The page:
Frank Castle is one of the most simple and basic characters in the Marvel Universe if not all comics. He kills criminals, not as an act of vengeance, but as a righteous force of justice. This is the only element necessary to create a Punisher story, but not necessarily a good one. The blank canvas of the Punisher’s world gives great writers space to play or enough rope to hang themselves (looking at you Matt Fraction).
Widowmaker is a book of consequences, something Punisher’s world of extreme violence needs. The plot centers around the widows of Punisher’s kills coming together to plot vengeance against him. It’s amazing that this idea wasn’t used before; family members of criminals hunting down the man that killed their loved one. The men and women who Frank kills must have friends and families who object the vigilante executing their loved ones. It focuses on the wives of mob bosses The Punisher has killed. The Widows are out for vengeance, allowing Ennis to draw the distinction between Frank’s punishment/justice and revenge.
Garth Ennis’ narrative fleshes out the widows and their motivations. Yet he never turns them into sympathetic figures. This arc also contains my all-time favorite player in The Punisher’s supporting cast, Jenny Cesare. Ennis’ Punisher tales often had secondary protagonists to help highlight certain elements of the story. This technique allowed Ennis to create elaborate stories without sacrificing the force of nature that is Frank Castle. Jenny Cesare is out for vengeance against the Widows adding another theme to the tale.
While Jenny Cesare’s backstory is filled with well-worn crime tropes, Ennis breathes life into her with small personal details. She also represents another idea of what taking vengeance can do to a person who was not initially malicious. Her relationship to Frank Castle is best encapsulated when she asks how Frank can live the life he does. Lan Medina’s art works perfectly with Ennis’ tale, creating a detailed world of grit and giving subtle expressions to his characters.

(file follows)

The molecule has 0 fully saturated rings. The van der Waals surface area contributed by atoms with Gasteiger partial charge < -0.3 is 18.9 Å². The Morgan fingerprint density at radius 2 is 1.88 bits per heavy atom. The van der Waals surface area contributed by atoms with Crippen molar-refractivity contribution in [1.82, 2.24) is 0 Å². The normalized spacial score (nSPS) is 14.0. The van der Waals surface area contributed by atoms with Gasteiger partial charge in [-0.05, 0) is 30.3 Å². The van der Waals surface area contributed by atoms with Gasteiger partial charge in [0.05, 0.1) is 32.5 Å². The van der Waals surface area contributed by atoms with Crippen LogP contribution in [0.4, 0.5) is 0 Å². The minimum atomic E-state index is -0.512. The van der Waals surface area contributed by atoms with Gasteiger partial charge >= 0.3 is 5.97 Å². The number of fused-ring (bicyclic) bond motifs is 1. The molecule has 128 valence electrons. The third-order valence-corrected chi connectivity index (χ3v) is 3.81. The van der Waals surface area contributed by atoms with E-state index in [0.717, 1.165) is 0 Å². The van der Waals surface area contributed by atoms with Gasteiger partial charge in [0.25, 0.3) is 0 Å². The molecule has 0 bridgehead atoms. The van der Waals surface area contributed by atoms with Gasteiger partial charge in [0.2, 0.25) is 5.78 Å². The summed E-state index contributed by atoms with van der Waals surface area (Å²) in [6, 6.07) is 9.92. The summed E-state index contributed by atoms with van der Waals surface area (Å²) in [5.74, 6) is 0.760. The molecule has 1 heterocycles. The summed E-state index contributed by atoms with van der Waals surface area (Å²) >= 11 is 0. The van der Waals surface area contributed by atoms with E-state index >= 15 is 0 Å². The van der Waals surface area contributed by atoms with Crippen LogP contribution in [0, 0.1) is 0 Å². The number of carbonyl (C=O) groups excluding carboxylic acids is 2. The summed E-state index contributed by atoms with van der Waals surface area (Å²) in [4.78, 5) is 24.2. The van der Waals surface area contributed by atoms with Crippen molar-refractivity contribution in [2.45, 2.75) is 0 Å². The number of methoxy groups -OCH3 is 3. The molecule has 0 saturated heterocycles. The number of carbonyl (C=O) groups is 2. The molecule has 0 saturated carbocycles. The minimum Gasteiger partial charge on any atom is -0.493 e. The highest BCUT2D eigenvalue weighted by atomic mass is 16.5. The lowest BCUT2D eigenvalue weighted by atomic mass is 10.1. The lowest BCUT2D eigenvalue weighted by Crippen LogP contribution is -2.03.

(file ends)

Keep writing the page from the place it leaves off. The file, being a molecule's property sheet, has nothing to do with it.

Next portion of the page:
Despite my affinity for the Widowmaker arc, it is Jason Aaron’s full run on The PunisherMax (1-22) that is my all time favorite Punisher tale. With art by Steve Dillon this story takes place outside the main Marvel continuity, and better than any other tale looks into the psyche of Frank Castle, making the argument that for the Punisher to be born, the man behind the skull must have been damaged before the death of his family. Aside from crystallizing the torment inside Castle, Aaron takes the time to examine both the methodical nature of Bullseye and the inner workings of The Kingpin. Wilson Fisk in particular is more developed than in any other tale before or since here. If you enjoyed Vincent D’Onofrio as Fisk on Daredevil you should pick up these books.
Dillon’s art captures the vicious brutality of the violence depicted, but teamed with Aaron it does not delve into the more outrageous extremes that often emerged from Ennis’ run. Ultimately the weakest element of this arc is the inclusion of Elektra, who works for the Kingpin as a prostitute bodyguard hybrid. Jason Aaron should have simply created a new character for these plot points as she has less resemblance to Elektra than the Jennifer Garner solo outing.
The idea for this column came from the recent announcement that Frank Castle would be in the next season of Daredevil. With that in mind The Punisher Vol. 4 #3 had the coolest moment between the two characters. In the Garth Ennis scripted “The Choice,” The Punisher subdues and ties up Daredevil before placing a gun in his hands. The gun is pointed at Castle, who is about to murder mobster Dino Gnucci. Castle informs Daredevil the only way to stop him from killing the man, is to kill him. This is the level of tension and anguish Netflix should be aiming for.
M.R. Gott is a horror author of below average height